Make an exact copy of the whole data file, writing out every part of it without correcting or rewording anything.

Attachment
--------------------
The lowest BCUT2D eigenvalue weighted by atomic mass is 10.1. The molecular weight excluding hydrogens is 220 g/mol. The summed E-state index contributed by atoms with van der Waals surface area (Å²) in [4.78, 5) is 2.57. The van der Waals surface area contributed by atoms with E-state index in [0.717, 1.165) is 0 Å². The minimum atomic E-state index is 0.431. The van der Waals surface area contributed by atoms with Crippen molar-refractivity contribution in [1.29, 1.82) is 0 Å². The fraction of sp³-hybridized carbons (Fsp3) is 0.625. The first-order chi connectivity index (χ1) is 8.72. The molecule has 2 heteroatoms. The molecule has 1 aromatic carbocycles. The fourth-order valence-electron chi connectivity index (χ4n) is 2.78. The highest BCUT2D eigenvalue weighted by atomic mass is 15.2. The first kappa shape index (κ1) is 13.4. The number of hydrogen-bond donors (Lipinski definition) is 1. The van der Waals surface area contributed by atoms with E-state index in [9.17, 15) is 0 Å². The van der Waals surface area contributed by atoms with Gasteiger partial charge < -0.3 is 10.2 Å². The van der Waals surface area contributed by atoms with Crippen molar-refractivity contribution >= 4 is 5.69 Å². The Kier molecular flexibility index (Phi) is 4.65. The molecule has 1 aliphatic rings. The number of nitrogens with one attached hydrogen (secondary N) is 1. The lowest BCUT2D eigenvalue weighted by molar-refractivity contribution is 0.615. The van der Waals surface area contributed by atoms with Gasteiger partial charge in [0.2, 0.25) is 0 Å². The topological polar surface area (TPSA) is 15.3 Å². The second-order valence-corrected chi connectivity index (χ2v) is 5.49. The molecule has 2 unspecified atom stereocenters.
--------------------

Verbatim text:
The lowest BCUT2D eigenvalue weighted by atomic mass is 10.1. The molecular weight excluding hydrogens is 220 g/mol. The summed E-state index contributed by atoms with van der Waals surface area (Å²) in [4.78, 5) is 2.57. The van der Waals surface area contributed by atoms with E-state index in [0.717, 1.165) is 0 Å². The minimum atomic E-state index is 0.431. The van der Waals surface area contributed by atoms with Crippen molar-refractivity contribution in [1.29, 1.82) is 0 Å². The fraction of sp³-hybridized carbons (Fsp3) is 0.625. The first-order chi connectivity index (χ1) is 8.72. The molecule has 2 heteroatoms. The molecule has 1 aromatic carbocycles. The fourth-order valence-electron chi connectivity index (χ4n) is 2.78. The highest BCUT2D eigenvalue weighted by atomic mass is 15.2. The first kappa shape index (κ1) is 13.4. The number of hydrogen-bond donors (Lipinski definition) is 1. The van der Waals surface area contributed by atoms with E-state index in [9.17, 15) is 0 Å². The van der Waals surface area contributed by atoms with Gasteiger partial charge < -0.3 is 10.2 Å². The van der Waals surface area contributed by atoms with Crippen molar-refractivity contribution >= 4 is 5.69 Å². The Kier molecular flexibility index (Phi) is 4.65. The molecule has 1 aliphatic rings. The number of nitrogens with one attached hydrogen (secondary N) is 1. The lowest BCUT2D eigenvalue weighted by molar-refractivity contribution is 0.615. The van der Waals surface area contributed by atoms with Gasteiger partial charge in [0.2, 0.25) is 0 Å². The topological polar surface area (TPSA) is 15.3 Å². The second-order valence-corrected chi connectivity index (χ2v) is 5.49. The molecule has 2 unspecified atom stereocenters.